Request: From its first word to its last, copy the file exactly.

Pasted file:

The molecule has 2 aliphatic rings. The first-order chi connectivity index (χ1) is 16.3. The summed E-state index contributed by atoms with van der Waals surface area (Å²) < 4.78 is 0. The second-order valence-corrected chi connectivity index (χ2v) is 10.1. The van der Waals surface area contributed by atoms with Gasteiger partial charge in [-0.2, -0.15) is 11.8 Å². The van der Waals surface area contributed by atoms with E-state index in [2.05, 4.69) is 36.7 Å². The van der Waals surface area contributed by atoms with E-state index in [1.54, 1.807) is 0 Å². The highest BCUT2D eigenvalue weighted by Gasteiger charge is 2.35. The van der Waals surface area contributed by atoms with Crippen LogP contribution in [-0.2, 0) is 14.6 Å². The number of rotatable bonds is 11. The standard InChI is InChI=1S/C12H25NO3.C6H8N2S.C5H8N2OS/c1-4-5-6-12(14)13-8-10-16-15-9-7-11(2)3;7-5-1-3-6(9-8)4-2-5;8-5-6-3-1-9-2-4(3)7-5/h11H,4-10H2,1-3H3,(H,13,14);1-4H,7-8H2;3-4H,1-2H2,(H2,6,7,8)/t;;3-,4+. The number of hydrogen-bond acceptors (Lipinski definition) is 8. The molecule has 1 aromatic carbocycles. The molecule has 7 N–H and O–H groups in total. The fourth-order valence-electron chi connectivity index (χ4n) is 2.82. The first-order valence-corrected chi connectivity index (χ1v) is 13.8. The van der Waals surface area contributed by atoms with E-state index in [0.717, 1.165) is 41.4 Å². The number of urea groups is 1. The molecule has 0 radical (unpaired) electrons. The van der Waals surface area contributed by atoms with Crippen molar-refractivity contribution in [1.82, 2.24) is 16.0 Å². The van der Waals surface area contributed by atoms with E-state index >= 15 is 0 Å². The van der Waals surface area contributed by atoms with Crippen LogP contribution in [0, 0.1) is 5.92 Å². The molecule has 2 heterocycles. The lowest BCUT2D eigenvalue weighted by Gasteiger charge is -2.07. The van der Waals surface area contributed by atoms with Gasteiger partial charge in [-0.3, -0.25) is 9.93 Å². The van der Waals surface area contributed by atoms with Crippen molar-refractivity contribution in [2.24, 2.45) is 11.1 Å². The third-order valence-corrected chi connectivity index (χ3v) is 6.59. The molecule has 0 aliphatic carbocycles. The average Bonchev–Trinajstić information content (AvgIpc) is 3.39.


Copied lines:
The molecule has 2 aliphatic rings. The first-order chi connectivity index (χ1) is 16.3. The summed E-state index contributed by atoms with van der Waals surface area (Å²) < 4.78 is 0. The second-order valence-corrected chi connectivity index (χ2v) is 10.1. The van der Waals surface area contributed by atoms with Gasteiger partial charge in [-0.2, -0.15) is 11.8 Å². The van der Waals surface area contributed by atoms with E-state index in [2.05, 4.69) is 36.7 Å². The van der Waals surface area contributed by atoms with E-state index in [1.54, 1.807) is 0 Å². The highest BCUT2D eigenvalue weighted by Gasteiger charge is 2.35. The van der Waals surface area contributed by atoms with Crippen LogP contribution in [-0.2, 0) is 14.6 Å². The number of rotatable bonds is 11. The standard InChI is InChI=1S/C12H25NO3.C6H8N2S.C5H8N2OS/c1-4-5-6-12(14)13-8-10-16-15-9-7-11(2)3;7-5-1-3-6(9-8)4-2-5;8-5-6-3-1-9-2-4(3)7-5/h11H,4-10H2,1-3H3,(H,13,14);1-4H,7-8H2;3-4H,1-2H2,(H2,6,7,8)/t;;3-,4+. The number of hydrogen-bond acceptors (Lipinski definition) is 8. The molecule has 1 aromatic carbocycles. The molecule has 7 N–H and O–H groups in total. The fourth-order valence-electron chi connectivity index (χ4n) is 2.82. The first-order valence-corrected chi connectivity index (χ1v) is 13.8. The van der Waals surface area contributed by atoms with E-state index in [0.717, 1.165) is 41.4 Å². The number of urea groups is 1. The molecule has 0 radical (unpaired) electrons. The van der Waals surface area contributed by atoms with Crippen molar-refractivity contribution in [1.82, 2.24) is 16.0 Å². The van der Waals surface area contributed by atoms with E-state index >= 15 is 0 Å². The van der Waals surface area contributed by atoms with Crippen LogP contribution in [0, 0.1) is 5.92 Å². The molecule has 2 heterocycles. The lowest BCUT2D eigenvalue weighted by Gasteiger charge is -2.07. The van der Waals surface area contributed by atoms with Gasteiger partial charge in [-0.3, -0.25) is 9.93 Å². The van der Waals surface area contributed by atoms with Crippen molar-refractivity contribution in [2.24, 2.45) is 11.1 Å². The third-order valence-corrected chi connectivity index (χ3v) is 6.59. The molecule has 0 aliphatic carbocycles. The average Bonchev–Trinajstić information content (AvgIpc) is 3.39.